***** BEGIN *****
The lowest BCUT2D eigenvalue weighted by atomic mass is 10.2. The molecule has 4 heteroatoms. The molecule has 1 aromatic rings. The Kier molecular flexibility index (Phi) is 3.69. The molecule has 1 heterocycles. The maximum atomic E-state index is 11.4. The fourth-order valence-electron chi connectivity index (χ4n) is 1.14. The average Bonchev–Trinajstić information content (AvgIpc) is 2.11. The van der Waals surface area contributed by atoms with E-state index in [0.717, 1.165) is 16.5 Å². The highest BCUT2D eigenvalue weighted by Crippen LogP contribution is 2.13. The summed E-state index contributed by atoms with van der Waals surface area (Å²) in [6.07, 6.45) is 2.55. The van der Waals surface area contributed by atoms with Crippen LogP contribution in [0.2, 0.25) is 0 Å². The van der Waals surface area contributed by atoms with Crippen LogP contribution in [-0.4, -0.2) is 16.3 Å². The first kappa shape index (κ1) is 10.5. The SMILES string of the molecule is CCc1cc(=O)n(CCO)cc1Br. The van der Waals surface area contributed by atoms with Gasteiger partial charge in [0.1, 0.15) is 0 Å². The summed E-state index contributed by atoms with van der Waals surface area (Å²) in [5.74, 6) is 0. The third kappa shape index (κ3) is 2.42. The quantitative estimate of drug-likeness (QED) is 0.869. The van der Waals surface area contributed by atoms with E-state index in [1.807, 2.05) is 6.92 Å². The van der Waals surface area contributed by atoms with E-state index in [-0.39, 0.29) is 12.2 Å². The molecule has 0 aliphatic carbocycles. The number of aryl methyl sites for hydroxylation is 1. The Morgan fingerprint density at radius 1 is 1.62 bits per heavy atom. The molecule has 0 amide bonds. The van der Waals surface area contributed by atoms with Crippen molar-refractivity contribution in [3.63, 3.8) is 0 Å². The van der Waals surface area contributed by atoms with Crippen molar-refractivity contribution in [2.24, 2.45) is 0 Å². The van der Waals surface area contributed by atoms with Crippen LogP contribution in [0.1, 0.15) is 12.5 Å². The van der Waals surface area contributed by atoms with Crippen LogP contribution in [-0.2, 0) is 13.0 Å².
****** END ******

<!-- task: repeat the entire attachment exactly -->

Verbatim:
The lowest BCUT2D eigenvalue weighted by atomic mass is 10.2. The molecule has 4 heteroatoms. The molecule has 1 aromatic rings. The Kier molecular flexibility index (Phi) is 3.69. The molecule has 1 heterocycles. The maximum atomic E-state index is 11.4. The fourth-order valence-electron chi connectivity index (χ4n) is 1.14. The average Bonchev–Trinajstić information content (AvgIpc) is 2.11. The van der Waals surface area contributed by atoms with E-state index in [0.717, 1.165) is 16.5 Å². The highest BCUT2D eigenvalue weighted by Crippen LogP contribution is 2.13. The summed E-state index contributed by atoms with van der Waals surface area (Å²) in [6.07, 6.45) is 2.55. The van der Waals surface area contributed by atoms with Crippen LogP contribution in [0.2, 0.25) is 0 Å². The van der Waals surface area contributed by atoms with Crippen LogP contribution in [-0.4, -0.2) is 16.3 Å². The first kappa shape index (κ1) is 10.5. The SMILES string of the molecule is CCc1cc(=O)n(CCO)cc1Br. The van der Waals surface area contributed by atoms with Gasteiger partial charge in [0.1, 0.15) is 0 Å². The summed E-state index contributed by atoms with van der Waals surface area (Å²) in [5.74, 6) is 0. The third kappa shape index (κ3) is 2.42. The quantitative estimate of drug-likeness (QED) is 0.869. The van der Waals surface area contributed by atoms with E-state index in [1.807, 2.05) is 6.92 Å². The van der Waals surface area contributed by atoms with E-state index in [-0.39, 0.29) is 12.2 Å². The molecule has 0 aliphatic carbocycles. The number of aryl methyl sites for hydroxylation is 1. The Morgan fingerprint density at radius 1 is 1.62 bits per heavy atom. The molecule has 0 amide bonds. The van der Waals surface area contributed by atoms with Crippen molar-refractivity contribution in [3.63, 3.8) is 0 Å². The van der Waals surface area contributed by atoms with Crippen molar-refractivity contribution in [2.24, 2.45) is 0 Å². The van der Waals surface area contributed by atoms with Crippen LogP contribution in [0.1, 0.15) is 12.5 Å². The van der Waals surface area contributed by atoms with Crippen LogP contribution in [-0.2, 0) is 13.0 Å².